Human metapneumovirus infection of organoid-derived human bronchial epithelium represents cell tropism and cytopathology as observed in in vivo models

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Abstract

Human metapneumovirus (HMPV), a member of the Pneumoviridae family, causes upper and lower respiratory tract infections in humans. In vitro studies with HMPV have mostly been performed in monolayers of undifferentiated epithelial cells. In vivo studies in cynomolgus macaques and cotton rats have shown that ciliated epithelial cells are the main target of HMPV infection, but these observations cannot be studied in monolayer systems. Here, we established an organoid-derived bronchial culture model that allows physiologically relevant studies on HMPV. Inoculation with multiple prototype HMPV viruses and recent clinical virus isolates led to differences in replication among HMPV isolates. Prolific HMPV replication in this model caused damage to the ciliary layer, including cilia loss at advanced stages post-infection. These cytopathic effects correlated with those observed in previous in vivo studies with cynomolgus macaques. The assessment of the innate immune responses in three donors upon HMPV and RSV inoculation highlighted the importance of incorporating multiple donors to account for donor-dependent variation. In conclusion, these data indicate that the organoid-derived bronchial cell culture model resembles in vivo findings and is therefore a suitable and robust model for future HMPV studies.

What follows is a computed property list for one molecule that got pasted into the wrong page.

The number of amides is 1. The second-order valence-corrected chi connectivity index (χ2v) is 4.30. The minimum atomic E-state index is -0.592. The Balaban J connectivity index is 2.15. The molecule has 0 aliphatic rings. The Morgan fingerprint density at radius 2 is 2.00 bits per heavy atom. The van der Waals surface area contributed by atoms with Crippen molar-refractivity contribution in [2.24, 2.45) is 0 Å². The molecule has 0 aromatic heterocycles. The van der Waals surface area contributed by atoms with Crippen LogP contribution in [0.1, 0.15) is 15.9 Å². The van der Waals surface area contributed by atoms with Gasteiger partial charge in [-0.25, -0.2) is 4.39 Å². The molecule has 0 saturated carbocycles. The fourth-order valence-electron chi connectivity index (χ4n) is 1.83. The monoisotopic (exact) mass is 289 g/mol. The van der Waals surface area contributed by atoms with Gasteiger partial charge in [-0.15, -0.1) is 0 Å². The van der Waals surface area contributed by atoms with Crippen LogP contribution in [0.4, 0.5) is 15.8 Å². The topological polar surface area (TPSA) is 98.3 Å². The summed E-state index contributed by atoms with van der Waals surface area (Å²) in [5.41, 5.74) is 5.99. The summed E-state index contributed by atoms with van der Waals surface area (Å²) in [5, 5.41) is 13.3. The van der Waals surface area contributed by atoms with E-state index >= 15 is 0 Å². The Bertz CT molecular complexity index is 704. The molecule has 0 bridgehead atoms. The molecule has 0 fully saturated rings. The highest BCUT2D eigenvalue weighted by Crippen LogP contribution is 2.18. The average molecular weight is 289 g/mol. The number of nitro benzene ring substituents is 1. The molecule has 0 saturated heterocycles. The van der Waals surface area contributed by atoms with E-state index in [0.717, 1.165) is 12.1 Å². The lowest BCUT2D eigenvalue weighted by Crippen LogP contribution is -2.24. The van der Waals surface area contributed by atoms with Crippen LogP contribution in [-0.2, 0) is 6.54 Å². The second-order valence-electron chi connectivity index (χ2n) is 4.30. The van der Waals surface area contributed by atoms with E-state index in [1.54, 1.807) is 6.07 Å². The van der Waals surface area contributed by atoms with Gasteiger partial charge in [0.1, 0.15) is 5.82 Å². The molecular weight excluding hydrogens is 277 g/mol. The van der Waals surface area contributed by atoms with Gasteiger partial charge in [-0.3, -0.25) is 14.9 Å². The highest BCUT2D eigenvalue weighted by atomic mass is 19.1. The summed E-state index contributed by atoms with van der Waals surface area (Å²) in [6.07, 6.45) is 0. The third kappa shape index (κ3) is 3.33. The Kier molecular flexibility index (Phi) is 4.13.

Original languageEnglish
Pages (from-to)e0074323
Number of pages13
JournalmSphere
Volume9
Issue number2
Early online date24 Jan 2024
DOIs
Publication statusPublished - 28 Feb 2024

Bibliographical note

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© 2024 Ribó-Molina et al.

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